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T. Fulya Eyupoglu North Carolina State University

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T. Fulya Eyupoglu is a Graduate Research Assistant at the Friday Institute and PhD student in TELS with a specialization in Digital Learning and Teaching. Aside from being enrolled in an NSF Project as a researcher, she also serves as a Teaching Assistant in the Instructional Design Course.

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Tianyun Yuan Prairie View A&M University Orcid 16x16 orcid.org/0000-0001-6846-6550

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Tianyun Yuan is a graduate student and graduate research assistant in the department of Mechanical Engineering at Prairie View A&M University.Her research interests include evaluation of educational innovations,CAD modeling, product design and additive manufacturing (AM) technology.

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Abstract

Multiple efforts were undertaken to improve engineering professors’ teaching approaches. A review of literature revealed that engineering professors’ teaching approaches improved the most when they fully engaged in educational research. Professors’ teaching approaches significantly evolved from a knowledge-centered and teacher-focused orientation to a learner-centered and student-focused orientation when they designed and implemented their own evidence-based instructional strategies in their classrooms, collected data from their students, analyzed the data collected, and reported the findings in academic settings. Professors’ self-reflection on educational research and meta-cognition in evidence-based pedagogies were central, and instrumental, for their changes in approaches to teaching.

Based on this theoretical framework, four engineering professors and four learning scientists have worked together over two years to transform the culture of engineering education at a Historically Black College and University (HBCU) in US. The overarching goal is to increase the historically underrepresented students’ participation in STEM fields by enhancing the quality of the undergraduate engineering education at the selected HBCU. This three-year project is funded by the department of education and aimed at cultivating evidence-based pedagogies in engineering undergraduate education in the selected HBCU.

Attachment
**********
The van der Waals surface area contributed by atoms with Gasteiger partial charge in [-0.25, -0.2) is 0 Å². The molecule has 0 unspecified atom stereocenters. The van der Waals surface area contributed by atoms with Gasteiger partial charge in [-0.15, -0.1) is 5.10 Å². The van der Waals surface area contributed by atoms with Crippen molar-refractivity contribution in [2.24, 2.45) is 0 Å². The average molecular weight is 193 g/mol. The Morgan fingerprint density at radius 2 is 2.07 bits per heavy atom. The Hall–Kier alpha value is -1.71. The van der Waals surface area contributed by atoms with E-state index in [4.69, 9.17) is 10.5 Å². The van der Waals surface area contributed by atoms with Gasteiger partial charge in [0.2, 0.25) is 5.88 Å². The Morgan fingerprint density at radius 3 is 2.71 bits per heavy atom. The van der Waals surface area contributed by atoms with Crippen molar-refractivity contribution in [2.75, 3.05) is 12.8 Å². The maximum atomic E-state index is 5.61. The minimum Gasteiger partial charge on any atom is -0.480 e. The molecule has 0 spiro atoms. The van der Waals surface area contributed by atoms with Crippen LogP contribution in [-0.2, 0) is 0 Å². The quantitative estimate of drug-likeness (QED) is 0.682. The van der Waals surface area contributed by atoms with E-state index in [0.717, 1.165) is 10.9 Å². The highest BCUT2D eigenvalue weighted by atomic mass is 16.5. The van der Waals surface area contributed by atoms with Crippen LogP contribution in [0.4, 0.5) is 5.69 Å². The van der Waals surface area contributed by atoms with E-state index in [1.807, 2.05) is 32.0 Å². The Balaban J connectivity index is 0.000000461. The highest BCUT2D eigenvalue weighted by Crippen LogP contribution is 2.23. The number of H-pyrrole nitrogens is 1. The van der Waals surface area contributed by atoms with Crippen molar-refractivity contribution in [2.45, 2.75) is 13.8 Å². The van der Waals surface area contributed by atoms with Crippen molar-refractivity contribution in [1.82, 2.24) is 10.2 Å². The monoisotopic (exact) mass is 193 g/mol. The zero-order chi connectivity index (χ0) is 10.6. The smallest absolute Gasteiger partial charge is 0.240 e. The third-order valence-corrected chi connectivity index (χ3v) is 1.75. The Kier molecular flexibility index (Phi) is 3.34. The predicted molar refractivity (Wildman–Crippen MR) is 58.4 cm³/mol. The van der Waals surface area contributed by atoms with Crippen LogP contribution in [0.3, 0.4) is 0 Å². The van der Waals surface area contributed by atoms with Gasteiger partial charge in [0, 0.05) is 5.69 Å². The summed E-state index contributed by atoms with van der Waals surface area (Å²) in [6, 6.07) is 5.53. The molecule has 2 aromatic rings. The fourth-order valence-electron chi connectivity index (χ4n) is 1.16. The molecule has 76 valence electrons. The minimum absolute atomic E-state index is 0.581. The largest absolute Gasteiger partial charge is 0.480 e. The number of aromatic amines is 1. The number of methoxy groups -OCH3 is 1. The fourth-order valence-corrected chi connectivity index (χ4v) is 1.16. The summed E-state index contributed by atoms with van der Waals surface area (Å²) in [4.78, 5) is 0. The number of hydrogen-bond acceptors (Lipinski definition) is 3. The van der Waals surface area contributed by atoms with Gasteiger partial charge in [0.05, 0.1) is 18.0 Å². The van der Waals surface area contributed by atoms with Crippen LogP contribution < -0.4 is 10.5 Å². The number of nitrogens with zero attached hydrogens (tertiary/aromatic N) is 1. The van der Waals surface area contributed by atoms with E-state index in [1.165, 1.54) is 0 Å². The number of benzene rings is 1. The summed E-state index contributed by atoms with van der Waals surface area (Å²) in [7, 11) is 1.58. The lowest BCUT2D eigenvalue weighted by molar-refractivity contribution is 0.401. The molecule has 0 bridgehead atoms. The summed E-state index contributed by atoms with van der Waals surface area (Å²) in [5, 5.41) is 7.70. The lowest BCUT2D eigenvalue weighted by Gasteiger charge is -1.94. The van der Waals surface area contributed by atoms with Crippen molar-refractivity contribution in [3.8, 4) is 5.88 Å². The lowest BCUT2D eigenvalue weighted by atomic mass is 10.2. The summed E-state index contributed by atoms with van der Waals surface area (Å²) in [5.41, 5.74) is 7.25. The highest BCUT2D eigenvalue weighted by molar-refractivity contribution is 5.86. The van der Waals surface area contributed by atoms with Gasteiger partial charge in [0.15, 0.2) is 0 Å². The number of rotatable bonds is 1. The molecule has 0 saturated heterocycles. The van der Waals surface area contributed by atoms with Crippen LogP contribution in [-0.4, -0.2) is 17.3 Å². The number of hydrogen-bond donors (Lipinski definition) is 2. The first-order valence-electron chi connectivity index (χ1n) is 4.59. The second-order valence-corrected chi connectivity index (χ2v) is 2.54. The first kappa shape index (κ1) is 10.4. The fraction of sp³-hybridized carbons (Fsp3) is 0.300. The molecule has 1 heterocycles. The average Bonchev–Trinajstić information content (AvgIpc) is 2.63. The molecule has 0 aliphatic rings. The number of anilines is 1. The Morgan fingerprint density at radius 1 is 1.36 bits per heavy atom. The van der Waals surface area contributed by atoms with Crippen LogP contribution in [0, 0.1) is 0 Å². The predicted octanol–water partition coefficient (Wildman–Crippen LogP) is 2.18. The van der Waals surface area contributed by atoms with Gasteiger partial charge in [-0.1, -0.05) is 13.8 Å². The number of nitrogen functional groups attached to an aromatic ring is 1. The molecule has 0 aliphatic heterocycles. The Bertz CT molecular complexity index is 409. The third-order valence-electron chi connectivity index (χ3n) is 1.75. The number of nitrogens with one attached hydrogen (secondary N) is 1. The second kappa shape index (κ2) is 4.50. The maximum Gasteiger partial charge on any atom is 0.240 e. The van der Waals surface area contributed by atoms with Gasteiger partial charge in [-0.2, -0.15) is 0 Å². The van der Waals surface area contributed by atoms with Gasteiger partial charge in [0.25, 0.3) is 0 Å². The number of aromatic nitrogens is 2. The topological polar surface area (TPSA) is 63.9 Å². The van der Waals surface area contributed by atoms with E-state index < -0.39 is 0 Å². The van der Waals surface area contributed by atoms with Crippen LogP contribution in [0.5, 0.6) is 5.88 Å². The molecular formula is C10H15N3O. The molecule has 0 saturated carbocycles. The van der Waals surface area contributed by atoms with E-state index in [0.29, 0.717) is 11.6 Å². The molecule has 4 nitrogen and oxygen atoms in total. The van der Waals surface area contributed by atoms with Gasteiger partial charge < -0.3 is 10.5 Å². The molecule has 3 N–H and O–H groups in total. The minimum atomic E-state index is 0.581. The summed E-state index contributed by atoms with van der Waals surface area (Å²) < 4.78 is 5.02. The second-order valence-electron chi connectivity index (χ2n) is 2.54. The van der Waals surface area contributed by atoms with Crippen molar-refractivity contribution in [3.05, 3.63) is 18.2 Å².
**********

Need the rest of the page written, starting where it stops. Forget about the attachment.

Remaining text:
Four professors in Computer Science, Electrical Engineering, Mechanical Engineering, and Engineering Technology designed evidence-based instructional strategies that are learner-centered and student-focused. The learning scientists consulted the professors. Among the strategies designed and implemented are student-led recitation hours, discussion of current events, peer-teaching, peer-tutorial design, and peer-courseware design.

Our team designed and implemented evaluation instruments to capture the impact of the newly implemented strategies on students’ learning experiences and outcomes, including content understanding, life-long learning skills, and engineering attitudes. The data collected were analyzed and the findings were reported. Our professors iterated their design efforts. We anticipate that the professors’ active engagement in educational research will transform their teaching approaches. The main research question is “What are the changes in engineering professors’ approaches to teaching before and after the project activities?”

To answer the research question, we employed two evaluation instruments; an Approaches to Teaching Inventory (ATI) and a semi-structured interview protocol. ATI is a five-point Likert-scale with 16 items, designed to capture the academics’ approaches to teaching. Four professors completed ATI two times, once before the project (Spring 2015) and once after they taught two semesters (Summer 2016). ATI generates quantitative data. The interview protocol was used to collect qualitative data from the participants about their approaches to teaching. We conducted two interviews with each participant at the same time they completed ATI. Each interview lasted around 45 minutes. We recorded the conversations and transcribed verbatim. The constant-comparative method was used in the qualitative analyses. Each professor’s teaching approaches in Spring 2015 and in Summer 2016 were documented and compared.

In this paper, we will report our project activities, the research design, and findings from the first year. Both of the quantitative and qualitative findings reveal that participating engineering professors have already improved their teaching approaches from a knowledge-centered and teacher-focused orientation to learner-centered and student-focused orientation.

Yalvac, B., & Ketsetzi, A., & Peng, X., & Cui, S., & Li, L., & Zhang, Y., & Eseryel, D., & Eyupoglu, T. F., & Yuan, T. (2017, June), Cultivating Evidence-Based Pedagogies in STEM Education Paper presented at 2017 ASEE Annual Conference & Exposition, Columbus, Ohio. https://peer.asee.org/28092

ASEE holds the copyright on this document. It may be read by the public free of charge. Authors may archive their work on personal websites or in institutional repositories with the following citation: © 2017 American Society for Engineering Education. Other scholars may excerpt or quote from these materials with the same citation. When excerpting or quoting from Conference Proceedings, authors should, in addition to noting the ASEE copyright, list all the original authors and their institutions and name the host city of the conference. - Last updated April 1, 2015